The GRS discussion forums have become spam magnets. They weren’t used much anyhow, so I’m taking them down. (To be replaced by something better in the future.) I don’t want to lose any of the contributions from readers, though, so I’ll move the best posts to this blog over the next few weeks. This first post is an introduction to mutual funds from VinTek — original thread here.
This is a very basic introduction to mutual funds.
Stocks and Mutual Funds
In the beginning, there were stocks, and that was good. You could invest in companies that you believed would prosper, and you could prosper with them. The trouble was, if you made a bad choice, you’d get hammered. That’s life. You have to take the bad with the good.
Then came mutual funds, and that was better. Now you could reduce the risk of getting saddled with a loser by buying a basket of stocks. You were likely to have losers, but there would also be winners. Your risk was tempered by the diversity of the stocks you held. And to help you through it all, you had a fund manager who would use your money to buy the stocks he thought would do well, and sell the stocks he thought would do poorly. Of course, he didn’t work for free. He’d take a percentage of your money every year (say 2%, more or less) as his fee for picking stocks. But if he wasn’t good at what he did, you might wind up with more losers than winners. Another hammering. Maybe years of hammering, if the manager was a doofus.
Then came index funds, which were hailed as the ultimate in investing. You’d invest not in just a basket of stocks, but in the entire market. Since the manager wasn’t required to do research and pick stocks (all he had to do was buy it all and hold it), his fee was reduced to a fraction of an actively managed fund’s fees (about 0.2%). Yes, you could have years of losses (2000, 2001 and 2002 were the most recent), but studies show that the market always recovered, even if some of the companies in the index didn’t. If you wanted put your investing on autopilot and be assured of a long-term (any 20 year period since the 1920s had an average gain of 10% per year) winner, this was the way to go.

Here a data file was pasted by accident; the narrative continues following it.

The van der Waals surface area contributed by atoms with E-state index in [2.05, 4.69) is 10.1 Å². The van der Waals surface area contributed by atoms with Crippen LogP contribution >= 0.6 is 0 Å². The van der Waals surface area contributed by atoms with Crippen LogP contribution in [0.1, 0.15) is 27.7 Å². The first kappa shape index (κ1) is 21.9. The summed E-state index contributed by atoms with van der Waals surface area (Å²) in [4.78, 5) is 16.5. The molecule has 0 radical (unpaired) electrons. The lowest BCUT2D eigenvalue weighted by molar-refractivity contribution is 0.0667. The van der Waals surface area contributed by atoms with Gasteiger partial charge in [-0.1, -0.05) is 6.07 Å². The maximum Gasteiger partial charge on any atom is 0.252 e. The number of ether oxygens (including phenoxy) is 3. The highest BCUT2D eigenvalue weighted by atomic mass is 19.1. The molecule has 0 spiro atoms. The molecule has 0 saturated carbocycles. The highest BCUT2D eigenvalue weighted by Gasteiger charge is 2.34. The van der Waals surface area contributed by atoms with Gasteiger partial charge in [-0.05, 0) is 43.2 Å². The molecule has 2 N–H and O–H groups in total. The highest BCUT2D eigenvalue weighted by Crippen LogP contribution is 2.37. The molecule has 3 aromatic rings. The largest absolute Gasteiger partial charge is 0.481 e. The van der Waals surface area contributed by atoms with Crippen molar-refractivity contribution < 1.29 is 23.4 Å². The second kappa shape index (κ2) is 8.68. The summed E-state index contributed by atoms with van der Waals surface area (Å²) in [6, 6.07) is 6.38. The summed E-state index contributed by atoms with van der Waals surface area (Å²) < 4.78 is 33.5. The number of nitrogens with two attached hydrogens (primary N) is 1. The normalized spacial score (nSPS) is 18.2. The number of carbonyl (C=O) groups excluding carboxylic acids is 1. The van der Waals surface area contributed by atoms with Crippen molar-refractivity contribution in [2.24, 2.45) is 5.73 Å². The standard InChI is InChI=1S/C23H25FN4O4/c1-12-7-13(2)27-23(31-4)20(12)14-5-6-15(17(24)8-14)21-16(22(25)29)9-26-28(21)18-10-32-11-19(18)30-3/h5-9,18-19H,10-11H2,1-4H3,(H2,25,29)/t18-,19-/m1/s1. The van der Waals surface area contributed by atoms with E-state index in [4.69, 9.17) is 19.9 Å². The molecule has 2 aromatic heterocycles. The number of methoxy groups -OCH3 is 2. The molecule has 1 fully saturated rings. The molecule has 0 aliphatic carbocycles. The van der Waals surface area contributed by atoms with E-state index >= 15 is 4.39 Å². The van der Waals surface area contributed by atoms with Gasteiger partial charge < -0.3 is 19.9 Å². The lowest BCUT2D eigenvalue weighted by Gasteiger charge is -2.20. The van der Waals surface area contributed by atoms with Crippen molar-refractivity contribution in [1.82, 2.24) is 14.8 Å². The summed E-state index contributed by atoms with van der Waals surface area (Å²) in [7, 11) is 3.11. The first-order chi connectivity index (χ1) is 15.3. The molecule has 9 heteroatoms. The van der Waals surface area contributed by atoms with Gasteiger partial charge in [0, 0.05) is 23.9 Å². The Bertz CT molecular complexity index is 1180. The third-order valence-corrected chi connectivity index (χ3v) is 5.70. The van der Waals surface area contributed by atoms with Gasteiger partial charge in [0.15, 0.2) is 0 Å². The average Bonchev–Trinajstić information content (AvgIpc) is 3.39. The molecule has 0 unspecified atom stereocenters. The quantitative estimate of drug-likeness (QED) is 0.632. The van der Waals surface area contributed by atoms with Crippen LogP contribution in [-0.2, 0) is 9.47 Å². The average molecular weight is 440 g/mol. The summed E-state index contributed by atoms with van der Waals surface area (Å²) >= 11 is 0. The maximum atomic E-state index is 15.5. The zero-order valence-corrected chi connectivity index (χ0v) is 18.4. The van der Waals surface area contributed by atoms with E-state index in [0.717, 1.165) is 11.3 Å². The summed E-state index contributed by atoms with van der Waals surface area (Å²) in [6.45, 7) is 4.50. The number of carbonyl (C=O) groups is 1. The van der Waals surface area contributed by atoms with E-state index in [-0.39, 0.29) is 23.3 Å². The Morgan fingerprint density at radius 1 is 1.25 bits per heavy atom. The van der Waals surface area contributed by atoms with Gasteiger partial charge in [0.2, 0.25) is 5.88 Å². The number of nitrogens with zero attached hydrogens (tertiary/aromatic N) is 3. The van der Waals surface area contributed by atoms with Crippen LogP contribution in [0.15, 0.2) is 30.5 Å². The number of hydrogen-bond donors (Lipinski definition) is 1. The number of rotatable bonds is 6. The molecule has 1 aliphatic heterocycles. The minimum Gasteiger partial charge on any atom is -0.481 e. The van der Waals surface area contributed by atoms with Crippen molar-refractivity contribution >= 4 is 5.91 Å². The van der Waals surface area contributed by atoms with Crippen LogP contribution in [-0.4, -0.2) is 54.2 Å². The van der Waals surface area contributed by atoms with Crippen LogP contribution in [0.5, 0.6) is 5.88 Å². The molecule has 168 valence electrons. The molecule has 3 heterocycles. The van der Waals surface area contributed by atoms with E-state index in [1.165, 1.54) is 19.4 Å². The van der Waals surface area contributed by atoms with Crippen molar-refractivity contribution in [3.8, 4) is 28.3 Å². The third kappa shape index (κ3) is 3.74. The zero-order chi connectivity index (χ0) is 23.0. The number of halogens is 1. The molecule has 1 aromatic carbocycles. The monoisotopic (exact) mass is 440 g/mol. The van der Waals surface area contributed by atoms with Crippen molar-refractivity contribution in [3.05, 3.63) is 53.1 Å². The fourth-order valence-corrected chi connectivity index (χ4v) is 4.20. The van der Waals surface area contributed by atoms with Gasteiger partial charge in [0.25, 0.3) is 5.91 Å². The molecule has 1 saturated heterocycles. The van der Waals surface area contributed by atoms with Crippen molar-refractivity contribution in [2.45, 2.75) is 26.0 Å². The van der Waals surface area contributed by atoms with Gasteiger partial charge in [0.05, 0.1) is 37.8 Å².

Do I own index funds? You bet! I think they’re an essential part of any portfolio. Are they the only funds I own? Nope. I think that if you work hard, it’s possible to find winners. Of course, there are a lot of people smarter than me who disagree. But it’s my money, and if I want to gamble on some some funds that I think will perform better, then that’s where I’ll put my money. But note that most of the money in these funds is money I can afford to lose if I pick a bad fund. Some of these funds do much better than the index; some of them do much worse. Overall, I’m doing well, but to be honest I’m not sure if I’m good or just lucky.
The Big Three
There are four big mutual fund families, but I’m eliminating American Funds from this discussion because they’re sold by brokers and are thus load funds. I can’t see paying $50 out of every $1000 you put into their funds. Do their funds perform well? Yes, there’s no denying that some of their funds have terrific performance. But there are no-load funds that perform just as well, so why pay the load?
I call these fund families the Big Three not only because they’re enormous, but also because they have a variety of funds that cover every investment style and segment you could wish for. The Big Three are:
If you’re just starting out, you should probably pick one family and stay with it. You’ll be able to track all your investments more easily in one place.
The Big Three cover it all: index funds, managed funds, large-cap, small-cap, mid-cap, value, growth, blend, sector funds, international, emerging markets, etc. With any of these guys, you should be able to find the fund(s) that will suit your targets for growth and fit your tolerance for risk. As you get more savvy, you can expand beyond one family into the others, or even to fund companies outside of the Big Three. Some people do just that, attempting to fine-tune their portfolios to their liking. Others never leave the fund family they start with, content in the variety it already offers.
Go to the web site of any one of the Big Three and there are not only funds to look over, but also a wealth of investment advice.
If you have any questions, feel free to comment here. In the meantime, here are some good articles about mutual funds:
- Building wealth: 11 keys to picking a great mutual fund
- Five Factors that Trump Short-Term Returns
- ETFs vs. mutual funds
I’ll post more from the forums here in the future, including more from Vintek on Index Funds.